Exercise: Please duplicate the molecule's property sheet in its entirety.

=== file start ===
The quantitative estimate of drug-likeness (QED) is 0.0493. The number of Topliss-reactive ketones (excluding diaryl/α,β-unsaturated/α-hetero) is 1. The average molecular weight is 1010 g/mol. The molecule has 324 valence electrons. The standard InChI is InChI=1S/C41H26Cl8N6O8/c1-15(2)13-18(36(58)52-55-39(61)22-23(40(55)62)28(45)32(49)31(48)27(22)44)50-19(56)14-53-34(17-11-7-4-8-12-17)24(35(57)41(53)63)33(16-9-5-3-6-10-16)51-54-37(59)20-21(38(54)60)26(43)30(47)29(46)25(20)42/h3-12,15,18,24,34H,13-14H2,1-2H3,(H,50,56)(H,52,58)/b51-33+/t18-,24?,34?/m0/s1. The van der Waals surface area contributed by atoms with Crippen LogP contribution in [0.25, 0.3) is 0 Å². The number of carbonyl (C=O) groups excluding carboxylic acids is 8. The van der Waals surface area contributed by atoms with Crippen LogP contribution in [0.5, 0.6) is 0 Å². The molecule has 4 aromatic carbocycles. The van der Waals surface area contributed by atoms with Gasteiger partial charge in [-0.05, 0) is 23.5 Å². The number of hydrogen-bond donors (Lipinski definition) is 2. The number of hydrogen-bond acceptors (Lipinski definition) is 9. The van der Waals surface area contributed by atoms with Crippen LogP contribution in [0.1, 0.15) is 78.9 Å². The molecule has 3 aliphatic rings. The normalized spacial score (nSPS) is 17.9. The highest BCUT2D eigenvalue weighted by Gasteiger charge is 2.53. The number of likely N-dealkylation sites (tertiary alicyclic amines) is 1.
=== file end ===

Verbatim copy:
The quantitative estimate of drug-likeness (QED) is 0.0493. The number of Topliss-reactive ketones (excluding diaryl/α,β-unsaturated/α-hetero) is 1. The average molecular weight is 1010 g/mol. The molecule has 324 valence electrons. The standard InChI is InChI=1S/C41H26Cl8N6O8/c1-15(2)13-18(36(58)52-55-39(61)22-23(40(55)62)28(45)32(49)31(48)27(22)44)50-19(56)14-53-34(17-11-7-4-8-12-17)24(35(57)41(53)63)33(16-9-5-3-6-10-16)51-54-37(59)20-21(38(54)60)26(43)30(47)29(46)25(20)42/h3-12,15,18,24,34H,13-14H2,1-2H3,(H,50,56)(H,52,58)/b51-33+/t18-,24?,34?/m0/s1. The van der Waals surface area contributed by atoms with Crippen LogP contribution in [0.25, 0.3) is 0 Å². The number of carbonyl (C=O) groups excluding carboxylic acids is 8. The van der Waals surface area contributed by atoms with Crippen LogP contribution in [0.5, 0.6) is 0 Å². The molecule has 4 aromatic carbocycles. The van der Waals surface area contributed by atoms with Gasteiger partial charge in [-0.05, 0) is 23.5 Å². The number of hydrogen-bond donors (Lipinski definition) is 2. The number of hydrogen-bond acceptors (Lipinski definition) is 9. The van der Waals surface area contributed by atoms with Crippen LogP contribution in [0.1, 0.15) is 78.9 Å². The molecule has 3 aliphatic rings. The normalized spacial score (nSPS) is 17.9. The highest BCUT2D eigenvalue weighted by Gasteiger charge is 2.53. The number of likely N-dealkylation sites (tertiary alicyclic amines) is 1.